W3C home > Mailing lists > Public > public-xg-webid@w3.org > July 2011

Re: Browser ID

From: Kingsley Idehen <kidehen@openlinksw.com>
Date: Sat, 16 Jul 2011 16:12:21 +0100
Message-ID: <4E21AA55.4060406@openlinksw.com>
To: public-xg-webid@w3.org
On 7/15/11 5:46 PM, Ben Adida wrote:
> On 7/15/11 1:47 AM, Kingsley Idehen wrote:
>> Remember, WebID is URI rather than HTTP URI based. It too works fine
>> with mailto: scheme URIs.
> Sure, but that doesn't solve the problem we're trying to solve.
> We see web sites asking for email addresses. Even after you do OpenID, 
> they want an email address. We see users understanding quite well that 
> emails represent personas. They have their work email, and their home 
> email.

Yes, and nothing I've said or implied re. URIs is contrary to what 
you've stated above, not a single thing.

> So, we want to build a protocol where web sites *always* get a valid 
> email address. Not a URI that could be an email address.

Translation: you want to build a protocol that based mailto: scheme URIs 
since they are intuitive identifiers for personas.

>> I assume WebFinger is still part of the email verification protocol that
>> underlies BrowserID? I ask because this is the most important point of
>> integration between WebID and BrowerID.
> In fact, we're about to phase it out. Not because we want a different 
> discovery mechanism (that would be silly), but because we want very 
> short-lived keys and we currently don't want to depend on revocation.

But I don't see how you loose that via Webfinger+WebID. An IdP can 
produce long or short term X.509 certificates. You can even use 
relations in a profile graph to express additional semantics re. life 
time and validity of keys. Not of this needs to burden end-users since 
this would be IdP functionality. Most WebID based IdPs already possess 
this capability.

> We're trying to solve a very thin problem: login. I don't think we 
> need to build that on stable, long-term keys, as crypto tokens with 
> long validity periods create all sorts of problems when users lose 
> devices, etc.

Your problem isn't out of scope re. WebID. Authentication isn't 
monolithic re. age of keys.

>>> and we're using JSON-based assertions and certs (JWS and JWT) to keep
>>> things very simple.
>> Do you mean "simply simple" or "deceptively simple" ?
> I'm not quite sure I understand the implications behind each term, so 
> I'd rather we spell them out lest we misunderstand each other.
> "Simple for the developer" is very important.

Yes, but it doesn't have to be simple at the expense of flexibility 
(future expansion). A "simply simple" solution is lightweight, specific, 
and inherently inflexible re. future use-case scenarios.

WebID is "deceptively simple" meaning: it is a powerful bridge (e.g., to 
what you are trying to build re. BrowserID) while also flexible enough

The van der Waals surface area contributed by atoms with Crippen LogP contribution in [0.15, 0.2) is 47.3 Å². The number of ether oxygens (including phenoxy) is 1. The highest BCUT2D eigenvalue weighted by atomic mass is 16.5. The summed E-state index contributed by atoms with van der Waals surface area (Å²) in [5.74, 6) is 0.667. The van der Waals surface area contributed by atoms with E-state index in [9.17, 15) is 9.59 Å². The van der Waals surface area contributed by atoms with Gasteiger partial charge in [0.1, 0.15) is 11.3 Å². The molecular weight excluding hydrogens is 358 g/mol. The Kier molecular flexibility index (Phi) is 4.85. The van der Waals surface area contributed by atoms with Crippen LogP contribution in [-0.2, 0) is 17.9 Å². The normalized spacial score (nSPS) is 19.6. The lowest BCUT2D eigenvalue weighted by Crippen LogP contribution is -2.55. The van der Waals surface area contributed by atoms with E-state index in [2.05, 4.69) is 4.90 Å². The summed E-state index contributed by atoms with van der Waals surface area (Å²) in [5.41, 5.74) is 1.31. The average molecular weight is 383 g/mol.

to handle future scenarios where people ultimately construct more 
complex policies re. verifiable identities. For instance, how Peter 
Parker and Spiderman personas can exists, appear, and operate concurrently.

> Of course, there is a lower bound if you want to be secure, but we 
> want to get closer to that simplicity lower bound than other 
> technologies have done so far.

Yes, but you can do this without compromising the ability to deal with 
more complex scenarios as they arise. Leveraging AWWW which basically 
means bridging to WebID (which is 100% AWWW DNA) ensures that, and it 
does without you guys doing anything bar commitment to architecture that 
bridges to AWWW. Basically, base your effort on resolvable URIs (in this 
case mailto: scheme with Webfinger as resolution protocol).

>> For the record, "simply simple" doesn't scale,
>> never has, and won't break the mould now.
> I would disagree with the above statement. Simple is the only thing 
> that has ever worked on a large scale.

The WWW is "deceptively simple" because its 100% AWWW. Its the most 
scalable, flexible, and successful system in the history of mankind, as 
far as I know :-)

>> Thus, please take this
>> opportunity to lay down vital integration hooks re. WebID.
> I'm going to be blunt here: integration with WebID is not a use case.

I am going to be blunt back: what was the use case for the WWW?

> If integration with WebID helps our use cases, we'll happily consider 
> it, of course.

WebID 100% AWWW which means its 100% as potent as the WWW. Basically, it 
makes the WWW better, and without disruption since this is all about 

> So, what would it get us? What would we lose? Help me understand those 
> points.

What you get is a system that solves your short term problem via mailto: 
scheme URIs. You also inherit the ability to deal with longer term 
issues and complexities as exemplified by the: Peter Parker and 
Spiderman personas scenario. All of this happens in distributed fashion.

To quote you: its hard to bootstrap distributed solutions. Thus, why not 
bootstrap in such a way that the centralized system is a natural conduit 
to a more sophisticated and distributed solution. Its just a game of 
architectural lego re. AWWW, no more, no less. We can pull this off!

> -Ben



Kingsley Idehen	
President&  CEO
OpenLink Software
Web: http://www.openlinksw.com
Weblog: http://www.openlinksw.com/blog/~kidehen
Twitter/Identi.ca: kidehen
Received on Saturday, 16 July 2011 15:12:45 UTC

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